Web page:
So far, after extensive analysis from summer league, training camp and preseason basketball, I must say that Kemba is definitely improving. Most notably, and probably most importantly as a point guard, his court vision is significantly better than it was last season.
After being thrust into a starting role far too early, Walker was forced to pick up the ball and go. He had no court vision, he didn't know when to pass, and he didn't know how to create plays. His field goal percentage of 36.6 percent is not proof that he is a bad shooter, just proof that he needs to take better shots.
And from what I've seen—so far, so good.
With Ramon Sessions waiting to pounce on the starting job, Kemba will need to be on top of his game unless he wants to start every game coming off the bench.
If that is the case, and if Walker's improvements don't translate to the regular season, this is going to be a much more difficult year than we'd like.
But I am an optimistic Bobcats fan, and I love what I've seen from Kemba so far. It all starts with the point guard, and I think the 'Cats have found a long term solution for the first time in franchise history.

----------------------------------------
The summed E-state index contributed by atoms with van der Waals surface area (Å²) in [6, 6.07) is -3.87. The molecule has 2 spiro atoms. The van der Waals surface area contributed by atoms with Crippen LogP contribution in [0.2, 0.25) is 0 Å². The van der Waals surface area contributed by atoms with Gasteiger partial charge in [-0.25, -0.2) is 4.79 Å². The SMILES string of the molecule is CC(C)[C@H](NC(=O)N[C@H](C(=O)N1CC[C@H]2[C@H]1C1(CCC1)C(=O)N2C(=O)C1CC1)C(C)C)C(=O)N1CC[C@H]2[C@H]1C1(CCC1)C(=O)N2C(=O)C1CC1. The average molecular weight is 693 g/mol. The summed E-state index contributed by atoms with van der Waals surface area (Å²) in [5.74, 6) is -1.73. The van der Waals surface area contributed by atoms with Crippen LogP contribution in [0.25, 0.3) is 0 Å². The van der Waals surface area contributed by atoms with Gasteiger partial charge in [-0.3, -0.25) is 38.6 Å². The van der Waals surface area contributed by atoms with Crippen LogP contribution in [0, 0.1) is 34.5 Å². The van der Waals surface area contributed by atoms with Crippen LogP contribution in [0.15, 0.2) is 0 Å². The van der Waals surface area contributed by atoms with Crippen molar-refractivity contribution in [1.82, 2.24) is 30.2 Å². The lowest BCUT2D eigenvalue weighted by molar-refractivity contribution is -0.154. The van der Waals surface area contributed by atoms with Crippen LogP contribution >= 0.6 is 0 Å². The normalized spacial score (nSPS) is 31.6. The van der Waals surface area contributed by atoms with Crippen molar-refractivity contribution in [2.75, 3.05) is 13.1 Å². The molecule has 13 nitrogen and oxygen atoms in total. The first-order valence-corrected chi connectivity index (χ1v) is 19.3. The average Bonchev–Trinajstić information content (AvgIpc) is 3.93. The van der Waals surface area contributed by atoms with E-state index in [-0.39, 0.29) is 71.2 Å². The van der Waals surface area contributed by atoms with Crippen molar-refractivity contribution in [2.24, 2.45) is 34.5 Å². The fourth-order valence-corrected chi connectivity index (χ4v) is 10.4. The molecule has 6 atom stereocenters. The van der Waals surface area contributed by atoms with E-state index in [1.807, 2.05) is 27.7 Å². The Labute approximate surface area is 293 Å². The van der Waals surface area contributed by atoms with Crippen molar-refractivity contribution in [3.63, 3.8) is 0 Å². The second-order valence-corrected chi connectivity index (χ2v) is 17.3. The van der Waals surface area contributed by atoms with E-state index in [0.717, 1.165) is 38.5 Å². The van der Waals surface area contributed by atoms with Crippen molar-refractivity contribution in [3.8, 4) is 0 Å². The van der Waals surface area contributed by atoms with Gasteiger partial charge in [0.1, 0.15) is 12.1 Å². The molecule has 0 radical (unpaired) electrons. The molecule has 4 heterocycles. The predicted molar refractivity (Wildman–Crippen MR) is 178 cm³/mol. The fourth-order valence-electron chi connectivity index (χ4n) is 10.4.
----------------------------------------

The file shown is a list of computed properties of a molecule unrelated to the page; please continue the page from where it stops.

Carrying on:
This was the obvious choice at No. 1.
The Bobcats drafted Michael Kidd-Gilchrist to have someone to build around. It remains to be seen if the young man of only 19 years can become a franchise player. But what is obvious is that MKG has the work ethic and raw talent to be what the Bobcats need.
Sure, his jumper needs work. We've heard it a thousand times. We know that he scores most of his points at the rim, and we know he prefers to make plays rather than finish them.
But is that so bad? On a team that has become much more dangerous offensively, I say no.
MKG will not lead the Bobcats in any statistical category, but he will do well in all of them. You can expect him to score around 15 points, grab six to eight rebounds, dish out three or four assists and steal the ball twice a game.
He will play relentless, non-stop defense to prevent opponents from scoring, and you'd better believe that whoever is matched up against MKG at small forward will have a hard time offensively. MKG's intensity on the defensive end should help balance out his perceived difficulties on offense.
Head coach Mike Dunlap's new up-tempo, aggressive style of play should fit Kidd-Gilchrist well, as he can finish in transition as good or better than anyone. MKG is going to provide some incredibly exciting moments at Time Warner Cable Arena.
Kidd-Gilchrist will prove to be the glue that holds this team together. He will be the cornerstone around which this team builds to work their way out from the depths of the conference.
And while he probably won't win Rookie of the Year, MKG is exactly what Charlotte needed in the draft, and exactly what they need for the future.